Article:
Mitchell, Arthur W.
Arthur W. Mitchell
Civil rights activist, educator, politician
During a time of great injustice, Arthur W. Mitchell demonstrated courage and ingenuity in using the justice system to address civil rights violations in the United States. A civil rights activist, he was also an educator, politician, and administrator. His career is a testament to the rewards of hard work and determination.
Mitchell was born on a farm, in the city of Lafayette, in Chambers County, Alabama. The son of slaves, he was educated in the public schools of the South. In 1897, at fourteen years of age, he left home to attend the Tuskegee Institute in Tuskegee, Alabama. Even at this early age, Mitchell distinguished himself and served as an office assistant to Booker T. Washington during his stay at the institute. In addition, he worked as a laborer to help pay for his education. He went on to attend Columbia University in New York City and Harvard University. Then he managed to qualify for the bar, thus opening the door to a legal career.
Mitchell began practicing law in 1927. His legal practice grew in Washington, D.C., during the late twenties. By 1929, Mitchell was established as both an educational administrator and a lawyer. He also began dealing in real estate opportunities in Chicago, Illinois. Mitchell moved to Chicago, hoping to try his hand at politics and possibly be elected as a representative for Illinois.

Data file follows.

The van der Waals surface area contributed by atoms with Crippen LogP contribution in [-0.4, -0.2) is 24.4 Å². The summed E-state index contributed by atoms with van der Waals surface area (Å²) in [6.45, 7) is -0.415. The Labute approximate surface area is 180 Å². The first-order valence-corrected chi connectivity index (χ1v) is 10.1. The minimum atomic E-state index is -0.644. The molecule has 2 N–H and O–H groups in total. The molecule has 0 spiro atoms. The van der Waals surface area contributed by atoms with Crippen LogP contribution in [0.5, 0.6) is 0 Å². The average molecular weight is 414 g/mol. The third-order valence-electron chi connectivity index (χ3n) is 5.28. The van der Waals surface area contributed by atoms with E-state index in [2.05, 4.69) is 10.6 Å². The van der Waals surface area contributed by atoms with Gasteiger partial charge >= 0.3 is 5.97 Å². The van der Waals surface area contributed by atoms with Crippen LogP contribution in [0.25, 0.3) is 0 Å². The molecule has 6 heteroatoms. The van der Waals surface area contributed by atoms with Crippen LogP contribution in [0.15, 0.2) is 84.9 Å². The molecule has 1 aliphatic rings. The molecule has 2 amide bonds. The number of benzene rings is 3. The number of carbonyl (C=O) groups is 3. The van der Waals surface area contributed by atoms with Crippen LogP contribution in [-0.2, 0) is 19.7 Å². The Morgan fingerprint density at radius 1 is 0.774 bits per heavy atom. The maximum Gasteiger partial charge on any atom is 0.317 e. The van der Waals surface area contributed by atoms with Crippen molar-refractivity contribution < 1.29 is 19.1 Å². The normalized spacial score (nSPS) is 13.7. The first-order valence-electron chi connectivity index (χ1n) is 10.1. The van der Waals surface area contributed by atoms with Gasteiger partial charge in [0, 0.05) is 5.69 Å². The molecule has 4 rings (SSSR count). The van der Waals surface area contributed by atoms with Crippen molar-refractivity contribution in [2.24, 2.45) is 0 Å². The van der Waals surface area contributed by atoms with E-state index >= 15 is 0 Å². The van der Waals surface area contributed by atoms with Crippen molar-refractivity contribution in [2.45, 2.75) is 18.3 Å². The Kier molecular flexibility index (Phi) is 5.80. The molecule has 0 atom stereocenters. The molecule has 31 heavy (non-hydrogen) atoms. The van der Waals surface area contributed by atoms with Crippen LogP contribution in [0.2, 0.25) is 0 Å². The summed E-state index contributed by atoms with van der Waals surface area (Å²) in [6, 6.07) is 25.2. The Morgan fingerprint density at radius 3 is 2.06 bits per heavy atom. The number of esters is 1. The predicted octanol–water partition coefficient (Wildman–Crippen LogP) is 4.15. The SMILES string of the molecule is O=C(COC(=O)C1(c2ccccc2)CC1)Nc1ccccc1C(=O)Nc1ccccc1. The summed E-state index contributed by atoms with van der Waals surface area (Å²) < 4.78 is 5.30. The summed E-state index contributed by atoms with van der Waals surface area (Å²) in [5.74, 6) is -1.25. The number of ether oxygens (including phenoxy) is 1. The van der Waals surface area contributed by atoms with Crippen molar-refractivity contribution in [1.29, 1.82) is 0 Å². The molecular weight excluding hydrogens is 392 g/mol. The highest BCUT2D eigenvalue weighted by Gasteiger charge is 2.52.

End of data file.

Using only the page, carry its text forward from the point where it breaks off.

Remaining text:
Mitchell's career developed during a time of great change. In the 1920s, African Americans began to play an active role in American politics, and Mitchell aspired to join them. While living in Chicago, he began working for the Republican Party. Soon he realized that party did not reflect his views. He switched to the Democratic Party, which was the party of choice for the majority of African Americans during the Great Depression of the 1930s. Mitchell worked closely with the Democrats and after the sudden death of Harry Baker, saw his chance to seek election to the House of Representatives. In 1935 he was able to defeat Oscar DePriest by 3,000 votes to be elected to the seventy-fourth Congress.
Serves in Congress